When the tire is properly seated, sealant is injected into the tire via the valve stem, the tire is inflated and it’s essentially ready to go. Some manufacturers recommend a ride immediately after setup to help the sealant uniformly absorb into the micro fissures of the tire and any air gaps that might be present. It’s a good idea to top off the sealant after the initial setup and break in ride, and like any tire it’s good practice to check and adjust tire pressure before every ride. Just like with the MTB tubeless systems, it’s also good to periodically check the level of the sealant and top off when necessary according to the manufacturer’s recommendations. Once a tubeless wheel is properly set up and running, you can usually count on full seasons of trouble free riding (I logged over 26 months of flat-free road riding at one point).
Dealing with the infrequent roadside flat tire is a valid consideration when discussing road tubeless systems, but like with the initial setup, if you know the technique for divorcing the beads and getting them in the center channel, a tubeless setup is no more trouble to deal with than an inner tube setup. The sealant is an added element and it can be messy to deal with out on the road. But many find it to be not much more than a nuisance, just like with the MTB setups we’ve accepted for two decades.
Is it for you?
So why the polarization surrounding road tubeless? As with anything new introduced into a sport as deeply steeped in tradition as cycling, something as fundamental as where the rubber meets the road is not going to change or gain acceptance overnight. Inner tubes have been providing the tire/wheel interface on bicycles since the late 19th century. On one hand, it can be argued that traditional tube setups are a reliable, sound and time tested standard that still work fine. On the other hand, “we've been doing this for over 120 years??”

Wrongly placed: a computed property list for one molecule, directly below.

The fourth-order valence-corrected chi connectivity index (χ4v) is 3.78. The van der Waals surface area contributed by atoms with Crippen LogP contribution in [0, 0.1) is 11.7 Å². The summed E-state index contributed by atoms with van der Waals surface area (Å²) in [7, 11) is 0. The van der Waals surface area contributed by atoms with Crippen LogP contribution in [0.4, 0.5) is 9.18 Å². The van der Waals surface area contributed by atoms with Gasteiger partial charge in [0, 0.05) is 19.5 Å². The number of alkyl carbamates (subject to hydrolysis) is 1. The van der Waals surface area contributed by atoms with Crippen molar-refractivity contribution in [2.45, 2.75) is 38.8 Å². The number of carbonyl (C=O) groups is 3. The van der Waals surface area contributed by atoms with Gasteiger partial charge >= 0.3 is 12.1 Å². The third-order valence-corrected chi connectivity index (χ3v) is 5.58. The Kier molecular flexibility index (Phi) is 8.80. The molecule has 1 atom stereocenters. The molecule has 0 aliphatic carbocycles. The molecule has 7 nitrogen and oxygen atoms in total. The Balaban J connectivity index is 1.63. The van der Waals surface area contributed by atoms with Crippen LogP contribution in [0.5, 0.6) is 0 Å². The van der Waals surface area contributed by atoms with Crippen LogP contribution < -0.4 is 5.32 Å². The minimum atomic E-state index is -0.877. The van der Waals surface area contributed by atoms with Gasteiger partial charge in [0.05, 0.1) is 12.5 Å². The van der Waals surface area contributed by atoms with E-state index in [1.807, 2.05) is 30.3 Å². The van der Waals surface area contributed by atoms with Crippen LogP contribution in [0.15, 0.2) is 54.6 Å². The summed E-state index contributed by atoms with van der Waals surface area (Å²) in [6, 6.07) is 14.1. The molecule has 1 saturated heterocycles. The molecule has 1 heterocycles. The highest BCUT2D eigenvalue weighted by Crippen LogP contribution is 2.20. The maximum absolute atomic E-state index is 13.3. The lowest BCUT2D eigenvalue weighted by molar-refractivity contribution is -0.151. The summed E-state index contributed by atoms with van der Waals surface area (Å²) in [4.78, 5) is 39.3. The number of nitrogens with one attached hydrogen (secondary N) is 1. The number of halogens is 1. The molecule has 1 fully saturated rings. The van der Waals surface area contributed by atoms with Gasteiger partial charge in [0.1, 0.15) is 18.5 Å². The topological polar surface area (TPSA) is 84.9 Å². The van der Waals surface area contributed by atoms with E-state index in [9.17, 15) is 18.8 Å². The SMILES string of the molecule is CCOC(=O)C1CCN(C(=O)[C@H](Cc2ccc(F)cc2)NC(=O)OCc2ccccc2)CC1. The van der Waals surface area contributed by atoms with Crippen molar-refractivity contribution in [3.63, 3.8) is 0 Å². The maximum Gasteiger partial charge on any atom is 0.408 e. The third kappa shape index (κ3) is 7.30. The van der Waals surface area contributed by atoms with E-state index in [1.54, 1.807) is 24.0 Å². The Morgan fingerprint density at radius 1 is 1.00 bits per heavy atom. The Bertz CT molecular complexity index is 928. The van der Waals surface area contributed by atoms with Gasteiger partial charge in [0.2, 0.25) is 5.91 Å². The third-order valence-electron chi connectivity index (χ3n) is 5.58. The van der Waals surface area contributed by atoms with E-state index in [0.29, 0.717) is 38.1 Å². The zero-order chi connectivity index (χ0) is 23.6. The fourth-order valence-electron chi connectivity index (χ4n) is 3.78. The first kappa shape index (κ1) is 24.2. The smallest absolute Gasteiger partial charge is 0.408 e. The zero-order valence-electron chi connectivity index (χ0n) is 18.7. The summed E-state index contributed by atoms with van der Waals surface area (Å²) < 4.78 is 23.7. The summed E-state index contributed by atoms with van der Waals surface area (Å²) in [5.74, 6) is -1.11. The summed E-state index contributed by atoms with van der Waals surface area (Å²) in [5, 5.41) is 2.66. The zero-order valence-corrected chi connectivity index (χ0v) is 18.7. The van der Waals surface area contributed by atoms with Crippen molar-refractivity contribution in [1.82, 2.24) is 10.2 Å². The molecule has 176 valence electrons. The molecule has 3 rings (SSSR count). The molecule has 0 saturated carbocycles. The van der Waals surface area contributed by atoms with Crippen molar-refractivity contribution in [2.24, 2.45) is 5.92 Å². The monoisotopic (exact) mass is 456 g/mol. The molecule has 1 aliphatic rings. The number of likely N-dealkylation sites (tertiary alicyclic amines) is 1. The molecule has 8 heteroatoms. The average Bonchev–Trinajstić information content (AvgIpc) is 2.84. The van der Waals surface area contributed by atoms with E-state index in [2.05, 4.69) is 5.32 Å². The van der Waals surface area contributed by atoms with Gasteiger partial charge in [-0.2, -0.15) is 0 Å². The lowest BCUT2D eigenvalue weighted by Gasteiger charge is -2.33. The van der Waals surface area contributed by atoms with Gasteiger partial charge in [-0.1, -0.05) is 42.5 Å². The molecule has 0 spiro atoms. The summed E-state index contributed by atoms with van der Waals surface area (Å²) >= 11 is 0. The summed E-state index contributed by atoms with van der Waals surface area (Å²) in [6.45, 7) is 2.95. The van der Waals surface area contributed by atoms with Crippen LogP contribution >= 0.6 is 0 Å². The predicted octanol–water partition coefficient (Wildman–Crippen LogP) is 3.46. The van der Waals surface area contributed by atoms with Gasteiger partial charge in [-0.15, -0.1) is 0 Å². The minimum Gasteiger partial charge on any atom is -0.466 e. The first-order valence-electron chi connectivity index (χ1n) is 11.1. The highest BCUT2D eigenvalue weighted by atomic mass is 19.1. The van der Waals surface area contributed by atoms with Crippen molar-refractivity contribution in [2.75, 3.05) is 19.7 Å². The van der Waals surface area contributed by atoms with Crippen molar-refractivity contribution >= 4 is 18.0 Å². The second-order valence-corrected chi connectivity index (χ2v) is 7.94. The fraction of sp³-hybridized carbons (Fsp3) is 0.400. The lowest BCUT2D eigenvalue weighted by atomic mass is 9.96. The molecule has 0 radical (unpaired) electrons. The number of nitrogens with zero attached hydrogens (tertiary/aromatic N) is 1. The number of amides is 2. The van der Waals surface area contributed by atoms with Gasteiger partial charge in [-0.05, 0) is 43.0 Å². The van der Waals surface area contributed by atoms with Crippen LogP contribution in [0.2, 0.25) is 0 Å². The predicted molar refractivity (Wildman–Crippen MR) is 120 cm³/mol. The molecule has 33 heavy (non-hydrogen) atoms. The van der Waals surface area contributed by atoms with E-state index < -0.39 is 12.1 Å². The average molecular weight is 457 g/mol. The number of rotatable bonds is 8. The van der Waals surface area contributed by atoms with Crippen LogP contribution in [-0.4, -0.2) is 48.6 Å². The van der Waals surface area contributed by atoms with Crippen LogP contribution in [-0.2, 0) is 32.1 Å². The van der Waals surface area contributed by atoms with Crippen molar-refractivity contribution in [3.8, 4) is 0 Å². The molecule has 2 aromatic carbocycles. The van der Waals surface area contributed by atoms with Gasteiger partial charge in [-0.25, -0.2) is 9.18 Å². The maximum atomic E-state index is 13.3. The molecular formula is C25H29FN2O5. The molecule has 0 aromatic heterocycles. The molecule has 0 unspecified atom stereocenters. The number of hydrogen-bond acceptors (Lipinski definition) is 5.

While tube setups aren’t technically “broken” and in need of a “fix”, there some serious positives with road tubeless that outweigh the negatives for many riders out there, myself included. I’ve found the pros to far outweigh the cons and love the added comfort and control my tubeless wheels provide. Not having to worry as much about flat tires and trying to recycle tubes are huge pluses for me as well. The “conversion” didn’t happen overnight for me either. I had some….questionable experiences with road tubeless early on, just like I did with my first tubeless MTB setup in 1999 (Vive le CrossMax UST du Mavic!), but as with disc brakes and electronic shifting, I’m sold and I look forward to what else the future will bring!
There's much more to discuss about road tubeless than we've covered here (hooked rim vs hookless, tire width, etc), so let us know if you have questions, or would like recommendations. We're always happy to discuss!